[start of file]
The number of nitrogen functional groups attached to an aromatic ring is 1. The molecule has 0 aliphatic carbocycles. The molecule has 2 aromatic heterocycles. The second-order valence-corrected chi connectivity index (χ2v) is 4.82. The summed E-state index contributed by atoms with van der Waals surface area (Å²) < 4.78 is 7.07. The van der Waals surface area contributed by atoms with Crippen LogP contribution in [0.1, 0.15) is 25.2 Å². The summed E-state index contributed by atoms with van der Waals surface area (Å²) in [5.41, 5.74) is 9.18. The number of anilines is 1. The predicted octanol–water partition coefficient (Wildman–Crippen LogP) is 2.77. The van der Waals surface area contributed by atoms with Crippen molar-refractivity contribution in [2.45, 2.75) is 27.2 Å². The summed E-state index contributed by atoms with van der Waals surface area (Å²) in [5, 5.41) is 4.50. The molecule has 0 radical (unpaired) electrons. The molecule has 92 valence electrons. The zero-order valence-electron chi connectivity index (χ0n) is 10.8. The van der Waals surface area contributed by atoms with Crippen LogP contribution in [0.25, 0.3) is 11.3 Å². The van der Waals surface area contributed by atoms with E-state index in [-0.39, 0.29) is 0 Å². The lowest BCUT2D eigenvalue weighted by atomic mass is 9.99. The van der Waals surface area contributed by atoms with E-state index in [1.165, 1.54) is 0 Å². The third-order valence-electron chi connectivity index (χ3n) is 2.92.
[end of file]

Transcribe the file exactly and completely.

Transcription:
The number of nitrogen functional groups attached to an aromatic ring is 1. The molecule has 0 aliphatic carbocycles. The molecule has 2 aromatic heterocycles. The second-order valence-corrected chi connectivity index (χ2v) is 4.82. The summed E-state index contributed by atoms with van der Waals surface area (Å²) < 4.78 is 7.07. The van der Waals surface area contributed by atoms with Crippen LogP contribution in [0.1, 0.15) is 25.2 Å². The summed E-state index contributed by atoms with van der Waals surface area (Å²) in [5.41, 5.74) is 9.18. The number of anilines is 1. The predicted octanol–water partition coefficient (Wildman–Crippen LogP) is 2.77. The van der Waals surface area contributed by atoms with Crippen molar-refractivity contribution in [2.45, 2.75) is 27.2 Å². The summed E-state index contributed by atoms with van der Waals surface area (Å²) in [5, 5.41) is 4.50. The molecule has 0 radical (unpaired) electrons. The molecule has 92 valence electrons. The zero-order valence-electron chi connectivity index (χ0n) is 10.8. The van der Waals surface area contributed by atoms with Crippen LogP contribution in [0.25, 0.3) is 11.3 Å². The van der Waals surface area contributed by atoms with E-state index in [-0.39, 0.29) is 0 Å². The lowest BCUT2D eigenvalue weighted by atomic mass is 9.99. The van der Waals surface area contributed by atoms with E-state index in [1.165, 1.54) is 0 Å². The third-order valence-electron chi connectivity index (χ3n) is 2.92.